TITANITE U-PB AGE AND TRACE ELEMENT CHEMISTRY: TRACING COOLING AND ALTERATION IN SIERRA NEVADA BATHOLITH
Building on the modern geochronologic framework in the Sierran arc, including abundant evidence of incremental assembly of plutons, we have assessed this original hypothesis, through LA-ICP-MS analysis of titanite from the central Sierra Nevada, using over a dozen of Chen and Moore's original samples and many others. We used a two-tiered sampling scheme. First, regionally distributed samples from across the batholith were evaluated to see if differences of titanite and zircon U-Pb age reflect slower cooling in older, western batholith domains that may have experienced multiple heating events as younger plutons intruded. A second, localized scheme focused on transects of older plutons (Brush Creek Granite, quartz diorite of Yucca Point) engulfed by younger, larger plutonic systems that would potentially perturb the chemistry of titanite in the older, smaller plutons.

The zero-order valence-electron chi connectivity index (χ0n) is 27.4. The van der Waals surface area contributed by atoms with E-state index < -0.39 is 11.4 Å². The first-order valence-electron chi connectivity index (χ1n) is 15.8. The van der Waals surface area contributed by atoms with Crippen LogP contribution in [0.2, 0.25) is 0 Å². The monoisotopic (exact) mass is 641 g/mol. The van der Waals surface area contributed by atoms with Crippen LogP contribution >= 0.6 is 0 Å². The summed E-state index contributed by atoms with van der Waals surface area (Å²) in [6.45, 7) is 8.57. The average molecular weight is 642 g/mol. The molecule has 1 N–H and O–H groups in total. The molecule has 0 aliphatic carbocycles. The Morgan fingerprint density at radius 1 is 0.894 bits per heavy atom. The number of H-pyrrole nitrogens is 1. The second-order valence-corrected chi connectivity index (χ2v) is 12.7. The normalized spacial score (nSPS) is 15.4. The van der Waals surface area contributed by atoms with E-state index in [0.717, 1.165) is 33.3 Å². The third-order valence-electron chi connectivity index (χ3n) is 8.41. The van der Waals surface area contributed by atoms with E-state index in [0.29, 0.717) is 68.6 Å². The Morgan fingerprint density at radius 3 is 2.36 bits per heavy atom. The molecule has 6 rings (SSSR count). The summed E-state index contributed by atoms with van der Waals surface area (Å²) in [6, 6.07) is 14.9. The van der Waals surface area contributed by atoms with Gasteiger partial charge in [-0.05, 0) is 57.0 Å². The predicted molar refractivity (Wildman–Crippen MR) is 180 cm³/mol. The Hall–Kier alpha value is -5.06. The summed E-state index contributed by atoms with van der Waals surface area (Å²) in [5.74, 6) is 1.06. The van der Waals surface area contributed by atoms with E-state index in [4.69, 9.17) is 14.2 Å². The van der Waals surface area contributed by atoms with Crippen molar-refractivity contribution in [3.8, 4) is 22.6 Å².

Overall, we note that Sierra Crest plutons have closer agreement of U-Pb age of zircon and titanite, confirming that younger plutons saw a more rapid cooling, thus greater match of zircon and titanite U-Pb age. Western plutons, which may have seen titanite grow in response to changes of redox state in the sub-solidus, don’t present a clear signal between diffusional Pb loss. In the focused studies of small plutons (e.g., Yucca Point) majority of the titanite within the samples analyzed are igneous (magmatic) and have trace element patterns consistent with magmatic growth. Secondary titanite has lower total REEs and positive Eu anomalies suggesting growth in equilibrium with deuteric fluids. We infer that growth of substantially younger (up to 10 million years) titanite was initiated as younger magmas caused re-equilibration of Fe-Ti oxide minerals with the younger deuteric fluids.